The most important aspect of our physicality is how we eat, then how we maintain our body through exercise, then how comfortably we sleep and finally the level of stress your body is under.

We are meant to eat organic food, not what is made in factories or artificially made – organic foods make the body function in a healthy way. Our body is just using more energy to consume artificial food and hence it affects our physicality. This does not only make the body less effective but also makes it more prone to diseases. This is only one aspect of it.

Our lifestyle has to be as close to the nature, as organic, as simple as possible because we are not only affecting ourselves, but we are also affecting the society, the environment the whole ecology through our actions.

Q4: You also give very helpful counseling to struggling individuals and families. Where did that expertise come from?

I am trained in a mentorship programme, I am not a professional counselor and don’t provide counseling to individuals. I have a trained counselor in my team who carries out the counseling for individuals and families.

I just touch the general topic; I don’t specifically dwell into the personal issues of the individual or families. What our team does is, we derive a common theme from all the e-mails and queries we receive from the struggling people and then I give a generalized lecture or talk. I am not a certified counselor and I don’t practice it at all.

Q5: Being a veteran in the field of medicine, how do you deal with superstitious people who are science skeptics, such as the so-called anti-vaxxers?

There are so many misconceptions about health issues and these are all deep-rooted in the society. Medicinal practices in this country have been carried out in a lot of different ways, e.g homeopathy, religious treatments. One thing I would like to make clear is that our medical field is still not perfect, there are lot of areas where there is a deficiency in our understanding of allopathic medicine, so we must try to find the reason for that and try to find alternate ways, the alternate ways must also be scientific-based of course.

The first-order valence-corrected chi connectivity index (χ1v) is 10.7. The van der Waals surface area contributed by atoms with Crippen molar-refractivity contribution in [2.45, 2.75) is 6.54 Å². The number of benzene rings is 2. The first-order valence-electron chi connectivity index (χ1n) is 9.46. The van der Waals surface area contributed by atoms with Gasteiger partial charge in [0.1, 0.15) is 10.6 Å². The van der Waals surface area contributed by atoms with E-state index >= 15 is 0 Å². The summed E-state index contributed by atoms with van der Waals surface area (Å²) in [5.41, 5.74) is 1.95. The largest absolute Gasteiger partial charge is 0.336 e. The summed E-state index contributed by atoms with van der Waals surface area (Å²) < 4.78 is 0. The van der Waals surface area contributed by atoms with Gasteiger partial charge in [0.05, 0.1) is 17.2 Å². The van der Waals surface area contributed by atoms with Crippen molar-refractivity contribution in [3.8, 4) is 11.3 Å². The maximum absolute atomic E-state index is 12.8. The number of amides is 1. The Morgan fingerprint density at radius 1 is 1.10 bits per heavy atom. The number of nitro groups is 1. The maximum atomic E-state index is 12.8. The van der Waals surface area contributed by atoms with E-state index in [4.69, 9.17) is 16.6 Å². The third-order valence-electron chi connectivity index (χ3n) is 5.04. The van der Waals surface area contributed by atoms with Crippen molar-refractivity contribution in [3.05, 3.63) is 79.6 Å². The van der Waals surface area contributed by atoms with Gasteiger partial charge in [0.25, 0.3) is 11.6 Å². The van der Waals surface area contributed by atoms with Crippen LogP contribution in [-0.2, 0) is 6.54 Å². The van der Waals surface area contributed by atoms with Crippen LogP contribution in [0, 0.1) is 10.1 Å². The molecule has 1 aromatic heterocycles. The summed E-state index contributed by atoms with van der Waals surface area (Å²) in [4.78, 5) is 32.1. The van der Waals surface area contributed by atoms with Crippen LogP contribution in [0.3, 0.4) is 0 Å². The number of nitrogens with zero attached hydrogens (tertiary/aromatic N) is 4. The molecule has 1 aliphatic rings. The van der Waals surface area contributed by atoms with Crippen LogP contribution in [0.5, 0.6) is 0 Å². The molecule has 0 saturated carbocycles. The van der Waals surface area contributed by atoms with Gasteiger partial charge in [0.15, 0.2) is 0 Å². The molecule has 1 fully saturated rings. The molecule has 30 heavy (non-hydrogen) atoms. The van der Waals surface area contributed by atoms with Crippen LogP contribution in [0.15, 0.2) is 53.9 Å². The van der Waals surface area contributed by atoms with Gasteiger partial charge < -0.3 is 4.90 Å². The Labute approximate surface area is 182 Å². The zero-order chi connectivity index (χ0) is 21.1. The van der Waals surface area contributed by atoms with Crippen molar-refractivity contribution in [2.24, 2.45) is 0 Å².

As the level of understanding and awareness increases in the society, these types of misconceptions will be eradicated. I have a very strong opinion that one of the most neglected areas in our field is the prevention of diseases. For example, we spend so much money on the management of trauma, if we spend one-third of that on road safety awareness a lot of such cases can be managed properly.

Similarly, providing clean drinking water and proper sewage infrastructure can help in saving money spent on curative medicines. The bottom-line is, we have to educate the people, education is key.

Q6: What are the most shocking misconceptions that you have come across about the novel coronavirus?

The biggest misconception or misunderstanding about Covid-19 is that it does not exist at all. I remember when I uploaded my first video on YouTube regarding coronavirus, there were hundreds of comments that said that Dr. Javed Iqbal has been trapped in this international conspiracy. While some comments were vile and crude as well.

I have no way of denying this misconception but I as a Doctor can only confirm that this disease does exist. It is a very dangerous disease that has taken lives of millions of people around the world. If we are not careful about this it will further increase the mortality.

Second misconception is that if someone has to contract this disease, they will contract it no matter what. This is scientifically wrong. If we take simple precautions we can be safe from this deadly disease.

Q7: What are your recommendations for handling Covid-19 more effectively?

At the individual level it is to follow the SOPs, wear a mask, maintain safe social distance, wash your hands frequently, avoid touching your eyes, nose and mouth, avoid crowded places, travel as little as possible.

At a government or a higher level, we have to garner as much knowledge about the virus as possible. We have to know its mutation pattern and also work on the vaccines, and if they have already been produced, then their procurement is of the utmost importance.